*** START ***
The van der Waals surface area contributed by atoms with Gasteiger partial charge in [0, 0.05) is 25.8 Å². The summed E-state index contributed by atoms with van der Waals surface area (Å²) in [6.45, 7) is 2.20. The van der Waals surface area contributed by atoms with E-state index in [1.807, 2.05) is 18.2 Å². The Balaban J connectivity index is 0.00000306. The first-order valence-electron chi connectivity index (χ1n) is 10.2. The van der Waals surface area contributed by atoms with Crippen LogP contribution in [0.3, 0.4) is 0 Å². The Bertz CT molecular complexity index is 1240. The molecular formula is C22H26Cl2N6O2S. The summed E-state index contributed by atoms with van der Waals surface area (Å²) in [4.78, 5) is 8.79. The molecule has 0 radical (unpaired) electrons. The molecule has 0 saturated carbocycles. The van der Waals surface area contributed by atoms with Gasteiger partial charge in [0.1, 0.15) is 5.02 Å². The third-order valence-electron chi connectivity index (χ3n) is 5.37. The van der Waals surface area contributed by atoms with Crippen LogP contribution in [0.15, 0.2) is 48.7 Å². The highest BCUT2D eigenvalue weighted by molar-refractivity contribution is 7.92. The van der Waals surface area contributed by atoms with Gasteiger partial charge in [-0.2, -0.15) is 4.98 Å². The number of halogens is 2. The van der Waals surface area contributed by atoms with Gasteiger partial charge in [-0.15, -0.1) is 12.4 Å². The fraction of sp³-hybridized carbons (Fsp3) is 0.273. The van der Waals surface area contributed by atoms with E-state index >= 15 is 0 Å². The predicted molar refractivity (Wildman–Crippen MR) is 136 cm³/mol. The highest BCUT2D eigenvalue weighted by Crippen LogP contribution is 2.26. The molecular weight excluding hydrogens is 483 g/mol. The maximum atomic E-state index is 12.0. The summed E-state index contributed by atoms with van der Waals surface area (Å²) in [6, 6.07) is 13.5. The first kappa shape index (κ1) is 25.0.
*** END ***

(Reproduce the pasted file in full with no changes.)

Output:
The van der Waals surface area contributed by atoms with Gasteiger partial charge in [0, 0.05) is 25.8 Å². The summed E-state index contributed by atoms with van der Waals surface area (Å²) in [6.45, 7) is 2.20. The van der Waals surface area contributed by atoms with E-state index in [1.807, 2.05) is 18.2 Å². The Balaban J connectivity index is 0.00000306. The first-order valence-electron chi connectivity index (χ1n) is 10.2. The van der Waals surface area contributed by atoms with Crippen LogP contribution in [0.3, 0.4) is 0 Å². The Bertz CT molecular complexity index is 1240. The molecular formula is C22H26Cl2N6O2S. The summed E-state index contributed by atoms with van der Waals surface area (Å²) in [4.78, 5) is 8.79. The molecule has 0 radical (unpaired) electrons. The molecule has 0 saturated carbocycles. The van der Waals surface area contributed by atoms with Gasteiger partial charge in [0.1, 0.15) is 5.02 Å². The third-order valence-electron chi connectivity index (χ3n) is 5.37. The van der Waals surface area contributed by atoms with Crippen LogP contribution in [0.15, 0.2) is 48.7 Å². The highest BCUT2D eigenvalue weighted by molar-refractivity contribution is 7.92. The van der Waals surface area contributed by atoms with Gasteiger partial charge in [-0.2, -0.15) is 4.98 Å². The number of halogens is 2. The van der Waals surface area contributed by atoms with Gasteiger partial charge in [-0.15, -0.1) is 12.4 Å². The fraction of sp³-hybridized carbons (Fsp3) is 0.273. The van der Waals surface area contributed by atoms with E-state index >= 15 is 0 Å². The predicted molar refractivity (Wildman–Crippen MR) is 136 cm³/mol. The highest BCUT2D eigenvalue weighted by Crippen LogP contribution is 2.26. The molecular weight excluding hydrogens is 483 g/mol. The maximum atomic E-state index is 12.0. The summed E-state index contributed by atoms with van der Waals surface area (Å²) in [6, 6.07) is 13.5. The first kappa shape index (κ1) is 25.0.